I am currently reading my way through a long list of science fiction and fantasy titles. (http://www.npr.org/2011/08/07/138938145/science-fiction-and-fantasy-finalists if you are interested in the list).
In Excession, the Culture's espionage and dirty tricks section orders Diplomat Byr Gen-Hofoen to steal the soul of a long-dead starship captain. By accepting the mission, Byr irrevocably plunges himself into a conspiracy: one that could either lead the universe into an age of peace or to the brink of annihilation.
When I intially approached Iain M. Banks’ Culture novels, I was unconvinced that I was going to like them. Now, here I am, finished number 5 and I am a total convert. There was a lot going on in this one and I maybe didn’t love it all, but the Affront made up for it.
Yup, it was all about the revolting tentacle beasts! They are unremittingly patriarchal, violent, militaristic, all about meat eating, cruel, and anything else that the Culture stands against. Not only do they know that they’re an affront (hence their name) to the Culture, they are proud and loud about it. They are the villains that you can love to hate--such a caricature of the bad guy that they’re hard to take seriously. They’re so revolting that they’re adorable.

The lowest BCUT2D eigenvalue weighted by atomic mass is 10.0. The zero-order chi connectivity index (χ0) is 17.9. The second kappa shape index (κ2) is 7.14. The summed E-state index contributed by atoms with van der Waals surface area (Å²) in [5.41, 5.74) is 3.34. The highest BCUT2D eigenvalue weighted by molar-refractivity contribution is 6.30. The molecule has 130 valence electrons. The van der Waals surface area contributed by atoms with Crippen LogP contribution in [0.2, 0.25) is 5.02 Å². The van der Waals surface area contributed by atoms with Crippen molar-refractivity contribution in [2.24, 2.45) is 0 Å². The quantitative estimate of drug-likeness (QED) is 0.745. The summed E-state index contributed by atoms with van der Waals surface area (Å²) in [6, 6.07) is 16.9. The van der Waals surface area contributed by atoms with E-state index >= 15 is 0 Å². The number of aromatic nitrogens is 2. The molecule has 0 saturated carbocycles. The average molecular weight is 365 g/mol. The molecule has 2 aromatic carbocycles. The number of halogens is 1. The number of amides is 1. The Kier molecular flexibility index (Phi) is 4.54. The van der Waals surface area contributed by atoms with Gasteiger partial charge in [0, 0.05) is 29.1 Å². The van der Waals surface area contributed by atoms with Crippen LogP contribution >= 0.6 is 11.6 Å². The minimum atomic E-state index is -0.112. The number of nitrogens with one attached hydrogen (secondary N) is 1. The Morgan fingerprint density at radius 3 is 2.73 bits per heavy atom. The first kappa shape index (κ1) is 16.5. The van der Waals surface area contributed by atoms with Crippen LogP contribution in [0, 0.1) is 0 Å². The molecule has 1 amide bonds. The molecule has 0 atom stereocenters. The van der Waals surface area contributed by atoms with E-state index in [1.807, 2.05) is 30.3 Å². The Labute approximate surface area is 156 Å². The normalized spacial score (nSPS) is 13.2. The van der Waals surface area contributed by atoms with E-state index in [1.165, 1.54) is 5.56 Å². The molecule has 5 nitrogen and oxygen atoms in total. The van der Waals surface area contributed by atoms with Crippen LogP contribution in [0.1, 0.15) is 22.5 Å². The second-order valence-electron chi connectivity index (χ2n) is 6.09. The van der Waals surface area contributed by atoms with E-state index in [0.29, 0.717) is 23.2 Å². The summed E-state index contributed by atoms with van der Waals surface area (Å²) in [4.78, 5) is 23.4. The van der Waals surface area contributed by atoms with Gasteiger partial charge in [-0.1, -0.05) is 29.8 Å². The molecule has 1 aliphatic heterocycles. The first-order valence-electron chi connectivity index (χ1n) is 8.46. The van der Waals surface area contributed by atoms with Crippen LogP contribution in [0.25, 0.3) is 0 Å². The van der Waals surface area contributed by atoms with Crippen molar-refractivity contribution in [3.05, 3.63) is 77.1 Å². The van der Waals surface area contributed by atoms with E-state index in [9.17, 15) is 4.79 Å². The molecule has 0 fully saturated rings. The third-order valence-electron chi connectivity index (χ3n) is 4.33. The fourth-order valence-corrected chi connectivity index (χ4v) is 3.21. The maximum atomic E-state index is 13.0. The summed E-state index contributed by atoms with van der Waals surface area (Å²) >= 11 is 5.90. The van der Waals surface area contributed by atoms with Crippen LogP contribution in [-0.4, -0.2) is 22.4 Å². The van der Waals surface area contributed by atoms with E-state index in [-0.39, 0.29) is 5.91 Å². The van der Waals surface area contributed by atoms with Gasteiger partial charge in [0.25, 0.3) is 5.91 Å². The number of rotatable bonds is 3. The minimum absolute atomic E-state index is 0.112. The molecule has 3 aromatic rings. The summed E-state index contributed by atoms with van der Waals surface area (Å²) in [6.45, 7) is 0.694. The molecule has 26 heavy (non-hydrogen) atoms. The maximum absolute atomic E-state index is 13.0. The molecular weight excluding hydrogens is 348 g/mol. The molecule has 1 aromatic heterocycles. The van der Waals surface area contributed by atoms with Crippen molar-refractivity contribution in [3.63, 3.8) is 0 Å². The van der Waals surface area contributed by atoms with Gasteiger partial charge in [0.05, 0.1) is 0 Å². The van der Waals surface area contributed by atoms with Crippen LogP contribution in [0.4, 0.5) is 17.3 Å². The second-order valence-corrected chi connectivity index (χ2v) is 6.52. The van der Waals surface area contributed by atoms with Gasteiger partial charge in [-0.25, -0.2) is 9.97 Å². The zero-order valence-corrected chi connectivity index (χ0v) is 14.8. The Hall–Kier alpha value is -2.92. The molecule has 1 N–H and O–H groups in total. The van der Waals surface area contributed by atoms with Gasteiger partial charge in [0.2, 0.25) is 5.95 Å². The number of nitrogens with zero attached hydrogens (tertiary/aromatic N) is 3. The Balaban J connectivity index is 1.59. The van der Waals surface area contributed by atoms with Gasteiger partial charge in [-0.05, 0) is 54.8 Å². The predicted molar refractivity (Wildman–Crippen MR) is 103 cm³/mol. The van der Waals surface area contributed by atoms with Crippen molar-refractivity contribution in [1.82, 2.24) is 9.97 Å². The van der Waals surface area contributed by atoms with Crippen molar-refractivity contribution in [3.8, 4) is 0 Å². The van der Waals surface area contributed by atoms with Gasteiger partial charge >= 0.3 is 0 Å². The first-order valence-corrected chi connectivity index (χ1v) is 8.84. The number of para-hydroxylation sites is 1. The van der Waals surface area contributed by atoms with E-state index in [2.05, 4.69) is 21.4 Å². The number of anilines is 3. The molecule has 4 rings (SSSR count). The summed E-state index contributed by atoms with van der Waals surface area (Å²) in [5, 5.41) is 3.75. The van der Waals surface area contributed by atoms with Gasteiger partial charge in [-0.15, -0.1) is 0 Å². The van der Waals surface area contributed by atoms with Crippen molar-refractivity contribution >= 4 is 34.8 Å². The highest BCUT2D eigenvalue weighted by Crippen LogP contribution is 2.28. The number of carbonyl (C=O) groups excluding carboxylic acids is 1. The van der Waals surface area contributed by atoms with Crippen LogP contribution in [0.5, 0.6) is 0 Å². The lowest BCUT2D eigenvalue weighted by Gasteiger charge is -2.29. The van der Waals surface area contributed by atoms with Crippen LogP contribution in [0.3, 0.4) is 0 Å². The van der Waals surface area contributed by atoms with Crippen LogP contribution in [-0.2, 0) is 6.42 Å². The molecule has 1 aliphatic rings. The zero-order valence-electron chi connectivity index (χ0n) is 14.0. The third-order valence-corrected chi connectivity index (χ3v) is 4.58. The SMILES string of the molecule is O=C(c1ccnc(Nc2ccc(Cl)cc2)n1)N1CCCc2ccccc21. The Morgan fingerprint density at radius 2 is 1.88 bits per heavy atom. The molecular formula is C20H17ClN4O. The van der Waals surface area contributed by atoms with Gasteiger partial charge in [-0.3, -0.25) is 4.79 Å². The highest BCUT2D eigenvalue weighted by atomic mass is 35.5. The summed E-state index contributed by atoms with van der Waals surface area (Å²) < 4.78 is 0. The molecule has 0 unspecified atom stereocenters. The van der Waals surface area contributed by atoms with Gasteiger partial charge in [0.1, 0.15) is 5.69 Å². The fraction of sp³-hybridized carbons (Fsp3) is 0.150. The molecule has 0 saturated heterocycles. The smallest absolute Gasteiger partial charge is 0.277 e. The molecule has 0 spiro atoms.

Add to that an espionage plot carried out almost entirely by super-intelligent AI spaceships, various people stored in one ship’s memory banks (are they dead or not in this state?) and an alien object apparently from another, older universe (the Excession of the title). However, I don’t care if you’re just a glimmer in some machine’s memory banks, I don’t think any woman would write a character who has chosen to stay 8 months pregnant for 40 years! I call bullshit on that, Mr. Banks.
Unfortunately, we lost Mr. Banks in 2013. I’m glad I still have a number of his novels as yet unread and can look forward to more time spent in the Culture.
Book 319 of my Science Fiction and Fantasy reading project.